Let There Be Night

Let There Be Night is a collection of resources—videos, activities, songs, images, a website, and more—for dark sky advocates, with emphasis on supporting the annual Globe at Night campaign in March.

For the Globe at Night 2009 campaign, the Penn-Harris-Madison School Corporation (PHM) in northern Indiana prepared all students in grades 3-8 to observe Orion from their homes, to send their data to Globe at Night, and to make a 3D model of the results out of LEGO® blocks. The school district’s administration, principals, teachers, and families embraced the 2009 International Year of Astronomy as they sought to answer, “How much of the night sky have we already lost?”

In preparation for the community-wide science experiment, the Let There Be Night team created new material, activities, and lessons to introduce outdoor lighting issues and solutions to the students and the greater community alike. The team also gathered existing resources, then combined the content onto a 2-DVD set, which it is distributing to international and U.S. planetariums as funding becomes available.

Highlights of the DVDs include:

  • Let There Be Night, an original animated planetarium program which can be a 30-minute stand-alone video as well;
  • Stars Above, Earth Below, an original video capturing the magnificence of the night from Tyler Nordgren’s tour of US National Parks; images and narration courtesy of Nordgren;
  • Dark Matters, an original introduction to outdoor lighting issues; video written by John McMahon and produced by Danl DuRall;
  • Saving the Night, a planetarium program written and narrated by David Levy, and re-distributed courtesy of the Southeastern Planetarium Association;
  • There Once Was a Sky Full of Stars, written by Bob Crelin and illustrated by Amie Ziner; includes complete narrated video as well as individual components that can be made into slides;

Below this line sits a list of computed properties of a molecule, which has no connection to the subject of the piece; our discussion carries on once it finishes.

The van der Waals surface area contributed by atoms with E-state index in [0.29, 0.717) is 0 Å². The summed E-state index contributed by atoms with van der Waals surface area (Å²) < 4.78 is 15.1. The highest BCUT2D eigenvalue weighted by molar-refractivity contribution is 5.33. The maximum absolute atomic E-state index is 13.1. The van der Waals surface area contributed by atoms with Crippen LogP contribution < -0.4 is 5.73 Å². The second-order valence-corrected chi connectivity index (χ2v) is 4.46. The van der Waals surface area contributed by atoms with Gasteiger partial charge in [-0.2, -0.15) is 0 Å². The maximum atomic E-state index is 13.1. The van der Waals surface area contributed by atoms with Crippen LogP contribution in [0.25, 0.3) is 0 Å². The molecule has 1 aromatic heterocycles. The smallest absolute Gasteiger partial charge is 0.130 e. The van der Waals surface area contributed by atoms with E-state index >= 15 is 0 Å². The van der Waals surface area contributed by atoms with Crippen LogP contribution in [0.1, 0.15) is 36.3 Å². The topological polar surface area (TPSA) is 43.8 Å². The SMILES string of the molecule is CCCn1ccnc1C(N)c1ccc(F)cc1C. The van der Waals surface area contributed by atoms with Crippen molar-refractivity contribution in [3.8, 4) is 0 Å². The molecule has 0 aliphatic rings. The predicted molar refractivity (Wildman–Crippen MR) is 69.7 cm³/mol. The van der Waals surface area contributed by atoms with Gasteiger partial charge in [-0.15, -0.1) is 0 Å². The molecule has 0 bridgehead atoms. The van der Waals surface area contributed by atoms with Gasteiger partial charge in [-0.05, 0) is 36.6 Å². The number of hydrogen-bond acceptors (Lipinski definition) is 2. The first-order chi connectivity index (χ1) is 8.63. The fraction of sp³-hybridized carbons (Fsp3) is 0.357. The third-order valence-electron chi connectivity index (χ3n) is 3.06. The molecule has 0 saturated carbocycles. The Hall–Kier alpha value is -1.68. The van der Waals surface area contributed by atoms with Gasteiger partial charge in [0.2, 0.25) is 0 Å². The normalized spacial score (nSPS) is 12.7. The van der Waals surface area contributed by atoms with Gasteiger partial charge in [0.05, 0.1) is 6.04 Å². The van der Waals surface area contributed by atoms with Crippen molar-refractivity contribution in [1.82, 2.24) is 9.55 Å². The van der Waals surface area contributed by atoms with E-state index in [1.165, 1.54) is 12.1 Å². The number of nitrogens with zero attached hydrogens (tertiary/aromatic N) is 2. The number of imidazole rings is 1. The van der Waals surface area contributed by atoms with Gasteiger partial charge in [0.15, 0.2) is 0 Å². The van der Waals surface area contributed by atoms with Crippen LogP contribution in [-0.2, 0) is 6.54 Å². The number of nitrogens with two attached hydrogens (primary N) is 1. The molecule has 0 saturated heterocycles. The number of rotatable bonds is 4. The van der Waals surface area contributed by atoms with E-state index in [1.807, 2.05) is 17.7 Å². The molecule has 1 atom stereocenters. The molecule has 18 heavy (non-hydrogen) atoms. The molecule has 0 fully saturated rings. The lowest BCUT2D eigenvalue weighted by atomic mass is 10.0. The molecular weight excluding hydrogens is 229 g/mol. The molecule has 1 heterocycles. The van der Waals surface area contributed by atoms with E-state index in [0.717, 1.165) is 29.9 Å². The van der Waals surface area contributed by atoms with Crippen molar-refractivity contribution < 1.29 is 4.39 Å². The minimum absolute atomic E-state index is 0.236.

• Ant Dances for Light, a Pacific Northwest Nations story told by Dovie Thomason (Kiowa Apache/Lakota). The Day and Night audio recording, excerpted from the Lunar and Planetary Institute’s SkyTellers series, is used with permission of LPI, Thomason, and Lynn Moroney;
  • Globe at Night teacher and family activity packets, and other valuable resources from the National Optical Astronomy Observatory;

To produce the Let There Be Night segment, the team captured video of two avatars, or animated figures, having dialogue on Second Life, a 3D online virtual world. Two featured scenes include a recreation of the courtyard in Galileo’s villa in Arcetri, near Florence, and a modern urban street scene with examples of good and poor outdoor lighting applications. In the latter setting, Second Life visitors can alter the lighting to see the impact of their action on the night environment. You can visit both scenes at Astronomy 2009 Island, the centerpiece for IYA2009 in Second Life.

Details of the Let There Be Night project are at http://www.LetThereBeNight.com.

Figure 1a
Figure 1b
Figure 1. A 3D model made of LEGO® blocks will convey how much of the night sky is already lost. Plotted on a map, the stack with purple on top represents areas with dark skies; the red represents light polluted skies. What has been removed below the level of the purple represents what has been lost.

Figure 2
Figure 2. Simulating sea turtle hatchlings dashing for the water, students scramble on their knees and elbows toward lights as teachers prey on the turtles.

Figure 3
Figure 3. Within a structure at Astronomy Island 2009 in Second Life, avatars can visit either Galileo’s villa or a modern street scene.

Figure 4
Figure 4. The Galileo avatar holds his showpiece telescope with the exaggerated stars of Orion in the background.

Figure 5
Figure 5. The Galileo avatar views through his telescope from the balcony of his villa in Second Life.

Figure 6
Figure 6. A mouse from the 21st century visits Galileo in his villa courtyard in Second Life.

Figure 7
Figure 7. Two avatars, Hypatia and Galileo, discuss astronomical discoveries and the implications of light pollution.

Figure 8
Figure 8. Images excerpted from the Let There Be Night presentation are available on the DVD.